CETA is a Canada/EU "free trade agreement," negotiated in secret and containing the notorious "Investor-State Dispute Settlement" (ISDS) clause, which lets corporations sue governments in confidential tribunals in order to force them to repeal their environmental, safety and labour laws.
If that sounds familiar, it should: CETA was negotiated in the same corrupt, secretive process that the old Harper government deployed for the Trans Pacific Partnership and the Canada/China deal.
Newly elected Canadian PM Justin Trudeau, arch-rival to Stephen Harper, has gone on record promising business-as-usual in passing and enacting CETA, with all of Harper's crony-capitalist gifts to multinational industry intact.
Lucky for Canada, many EU governments are deeply sceptical of CETA and may block it from the other side. But it's a timely reminder that having a tattoo and smoking weed doesn't make you anti-establishment: opposing the establishment makes you anti-establishment.
"The number of MEPs opposing ISDS is much higher than the number of MEPs opposing CETA," he continued.
"ISDS is the thorn in the flesh of CETA. This reflects a high degree of social mobilisation in a few large member states of the European Union," Moisa said. "The only way to solve the problem is to confront it head-on."
CBC News reported Thursday that EU officials saw an opening in Canada's change in government, and went back to Canadian negotiators looking for a rework of the ISDS provisions in CETA.
A proposal now on the table would create a new court system for arbitrating trade disputes under CETA — something the EU characterizes as not re-opening negotiations, but simply refining the legal text under the guise of the ongoing scrubbing process.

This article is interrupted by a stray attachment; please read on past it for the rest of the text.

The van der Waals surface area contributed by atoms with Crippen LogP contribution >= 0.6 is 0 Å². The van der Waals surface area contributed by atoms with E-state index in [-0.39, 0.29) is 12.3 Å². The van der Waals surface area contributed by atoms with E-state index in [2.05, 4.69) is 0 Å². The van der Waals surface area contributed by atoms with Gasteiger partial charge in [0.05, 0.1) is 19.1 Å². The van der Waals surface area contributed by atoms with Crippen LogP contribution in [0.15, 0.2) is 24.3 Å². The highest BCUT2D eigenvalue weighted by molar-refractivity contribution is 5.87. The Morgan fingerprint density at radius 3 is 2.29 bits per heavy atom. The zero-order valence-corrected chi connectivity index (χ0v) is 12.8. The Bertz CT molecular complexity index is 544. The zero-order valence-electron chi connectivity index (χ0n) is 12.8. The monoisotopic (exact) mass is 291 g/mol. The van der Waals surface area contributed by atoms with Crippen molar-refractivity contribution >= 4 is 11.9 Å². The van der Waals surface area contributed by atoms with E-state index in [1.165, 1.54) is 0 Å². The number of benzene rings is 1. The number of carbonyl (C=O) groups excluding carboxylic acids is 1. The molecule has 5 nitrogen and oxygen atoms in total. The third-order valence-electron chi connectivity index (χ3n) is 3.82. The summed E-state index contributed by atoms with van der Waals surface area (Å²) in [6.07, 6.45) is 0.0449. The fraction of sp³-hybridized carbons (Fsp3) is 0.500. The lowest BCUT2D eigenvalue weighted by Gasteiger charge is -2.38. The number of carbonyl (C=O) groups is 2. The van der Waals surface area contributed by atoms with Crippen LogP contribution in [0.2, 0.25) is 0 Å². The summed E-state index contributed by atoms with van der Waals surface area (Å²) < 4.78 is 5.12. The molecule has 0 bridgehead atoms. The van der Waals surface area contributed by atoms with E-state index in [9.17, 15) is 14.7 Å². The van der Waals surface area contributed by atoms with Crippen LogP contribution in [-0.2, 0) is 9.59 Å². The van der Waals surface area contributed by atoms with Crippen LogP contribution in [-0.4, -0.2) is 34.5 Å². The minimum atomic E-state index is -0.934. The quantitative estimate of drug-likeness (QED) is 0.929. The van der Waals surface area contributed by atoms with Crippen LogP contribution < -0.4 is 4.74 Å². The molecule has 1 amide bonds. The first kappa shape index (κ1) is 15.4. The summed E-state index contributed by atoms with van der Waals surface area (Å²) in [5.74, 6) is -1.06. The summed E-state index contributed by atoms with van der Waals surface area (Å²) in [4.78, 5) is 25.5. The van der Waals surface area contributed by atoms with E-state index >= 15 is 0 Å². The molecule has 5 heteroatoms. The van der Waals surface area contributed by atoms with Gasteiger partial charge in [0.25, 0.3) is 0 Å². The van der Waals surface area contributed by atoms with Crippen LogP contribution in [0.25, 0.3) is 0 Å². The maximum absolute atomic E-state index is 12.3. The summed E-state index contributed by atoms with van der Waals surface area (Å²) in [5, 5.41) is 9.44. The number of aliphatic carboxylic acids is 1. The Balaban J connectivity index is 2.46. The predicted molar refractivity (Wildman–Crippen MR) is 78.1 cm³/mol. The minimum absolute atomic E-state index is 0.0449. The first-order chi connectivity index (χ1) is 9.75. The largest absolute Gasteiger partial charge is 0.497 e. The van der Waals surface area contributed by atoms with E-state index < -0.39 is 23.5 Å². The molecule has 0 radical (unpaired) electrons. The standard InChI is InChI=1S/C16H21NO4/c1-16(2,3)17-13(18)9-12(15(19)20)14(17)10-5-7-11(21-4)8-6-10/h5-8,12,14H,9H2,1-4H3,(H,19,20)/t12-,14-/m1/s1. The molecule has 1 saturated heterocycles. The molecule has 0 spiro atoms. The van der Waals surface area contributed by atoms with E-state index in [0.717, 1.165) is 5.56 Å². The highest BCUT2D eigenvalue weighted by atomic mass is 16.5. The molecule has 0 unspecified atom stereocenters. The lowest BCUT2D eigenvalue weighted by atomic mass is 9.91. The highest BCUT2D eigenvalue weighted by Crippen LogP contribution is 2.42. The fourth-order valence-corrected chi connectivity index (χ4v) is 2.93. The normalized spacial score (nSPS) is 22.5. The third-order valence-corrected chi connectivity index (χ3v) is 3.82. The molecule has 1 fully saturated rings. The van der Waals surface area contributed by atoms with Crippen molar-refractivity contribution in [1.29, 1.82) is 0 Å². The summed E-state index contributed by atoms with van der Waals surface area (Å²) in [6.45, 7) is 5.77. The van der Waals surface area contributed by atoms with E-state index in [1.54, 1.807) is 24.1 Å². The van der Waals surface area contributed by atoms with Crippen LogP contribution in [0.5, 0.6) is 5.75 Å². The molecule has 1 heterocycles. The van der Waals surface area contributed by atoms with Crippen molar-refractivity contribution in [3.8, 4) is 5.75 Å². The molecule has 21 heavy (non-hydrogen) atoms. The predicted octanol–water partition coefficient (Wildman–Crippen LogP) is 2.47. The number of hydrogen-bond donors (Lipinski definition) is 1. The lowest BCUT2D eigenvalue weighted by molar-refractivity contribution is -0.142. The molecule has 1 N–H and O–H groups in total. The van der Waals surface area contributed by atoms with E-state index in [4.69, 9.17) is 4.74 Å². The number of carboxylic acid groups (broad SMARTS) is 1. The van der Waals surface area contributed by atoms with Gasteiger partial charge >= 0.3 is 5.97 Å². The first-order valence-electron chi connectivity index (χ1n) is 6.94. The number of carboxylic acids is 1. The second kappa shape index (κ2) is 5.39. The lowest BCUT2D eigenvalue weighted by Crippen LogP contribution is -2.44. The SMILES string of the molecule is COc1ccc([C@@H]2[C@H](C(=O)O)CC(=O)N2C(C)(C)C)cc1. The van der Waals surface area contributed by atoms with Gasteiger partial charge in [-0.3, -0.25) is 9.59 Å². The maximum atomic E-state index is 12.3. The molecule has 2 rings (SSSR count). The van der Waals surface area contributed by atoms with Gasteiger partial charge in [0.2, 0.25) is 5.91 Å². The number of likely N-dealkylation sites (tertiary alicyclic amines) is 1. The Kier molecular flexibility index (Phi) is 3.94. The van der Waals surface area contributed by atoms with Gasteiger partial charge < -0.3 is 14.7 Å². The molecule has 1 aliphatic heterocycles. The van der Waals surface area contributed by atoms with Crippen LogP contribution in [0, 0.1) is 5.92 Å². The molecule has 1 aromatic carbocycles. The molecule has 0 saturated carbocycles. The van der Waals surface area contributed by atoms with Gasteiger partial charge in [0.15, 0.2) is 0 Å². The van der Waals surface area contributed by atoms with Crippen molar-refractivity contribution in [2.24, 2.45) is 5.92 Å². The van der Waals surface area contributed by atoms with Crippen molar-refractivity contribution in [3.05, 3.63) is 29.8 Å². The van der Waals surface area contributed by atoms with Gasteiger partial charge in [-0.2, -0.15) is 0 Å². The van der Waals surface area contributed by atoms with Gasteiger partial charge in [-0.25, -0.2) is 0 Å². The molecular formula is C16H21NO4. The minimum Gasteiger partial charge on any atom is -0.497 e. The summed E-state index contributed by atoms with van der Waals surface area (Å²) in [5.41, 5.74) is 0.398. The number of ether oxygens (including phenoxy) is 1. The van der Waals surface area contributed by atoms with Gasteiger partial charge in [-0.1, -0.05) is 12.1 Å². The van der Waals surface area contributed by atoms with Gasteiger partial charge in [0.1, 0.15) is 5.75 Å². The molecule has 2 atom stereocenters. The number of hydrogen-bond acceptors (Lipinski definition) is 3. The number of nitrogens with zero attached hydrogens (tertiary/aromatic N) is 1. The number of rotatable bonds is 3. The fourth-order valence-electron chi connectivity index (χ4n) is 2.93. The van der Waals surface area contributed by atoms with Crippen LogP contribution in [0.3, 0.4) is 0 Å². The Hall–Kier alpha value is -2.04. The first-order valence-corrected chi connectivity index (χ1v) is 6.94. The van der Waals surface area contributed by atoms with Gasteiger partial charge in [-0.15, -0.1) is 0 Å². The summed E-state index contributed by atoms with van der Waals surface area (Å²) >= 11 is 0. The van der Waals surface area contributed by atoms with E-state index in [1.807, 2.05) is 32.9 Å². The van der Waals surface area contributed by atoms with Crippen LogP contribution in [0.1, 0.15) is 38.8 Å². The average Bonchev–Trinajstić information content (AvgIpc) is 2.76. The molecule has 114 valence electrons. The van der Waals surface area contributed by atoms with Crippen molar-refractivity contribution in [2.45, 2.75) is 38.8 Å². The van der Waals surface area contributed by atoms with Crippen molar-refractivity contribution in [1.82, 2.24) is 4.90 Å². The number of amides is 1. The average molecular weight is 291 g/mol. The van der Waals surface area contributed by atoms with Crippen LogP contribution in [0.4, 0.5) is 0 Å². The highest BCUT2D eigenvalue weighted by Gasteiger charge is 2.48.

Justin Trudeau to talk over troubled trade deal with European Parliament head
[Janyce McGregor/CBC News]
(Image: Thoughtbubble, Jason Jack, CC-BY)
On Wednesday, heavily armed and armored Berlin police carried out a series of raids, arresting four suspects in the theft of a $3.9m, 220lb manhole-cover-sized gold coin from Berlin’s Bode Museum in March.
The Supreme Court of Canada just handed down a controversial ruling in which it ordered Google to block links to a page that was deemed illegal in Canada for every Google user, everywhere in the world — asserting that the Supreme Court of Canada’s jurisdiction extends to the end of the earth.
To celebrate Canada’s 150th anniversary, music producer Andrew Huang put together a surprisingly catchy track using the sounds of Canada (a.k.a. hockey sticks, maple syrup bottles, and bags of milk).
Just because English has become the common global tongue doesn’t mean it’s the easiest language to write—even for native speakers. If you’re looking to improve your written communication skills, especially on your smartphone, take a look at Ginger Page.Ginger is a cross-platform app that offers corrections for phrasing as well as grammar. It’s powered by […]
The current web development landscape is rife with buzzwords and technology that gets abandoned almost as soon as it’s made. If you’ve never written a line of code before, it can be hard to figure out what’s coming, what’s here to stay, or how to get ahead.This Beginner Web Development Bundle is a great place […]
The Fader Stealth Quadcopter from TRNDlabs packs incredible flight performance into a package small enough to land on your phone screen, and it’s available now in the Boing Boing Store.The Fader’s six-axis gyroscope module gives it perfect balance in the air. This makes the onboard 720p HD camera all the better for shooting amazing flight […]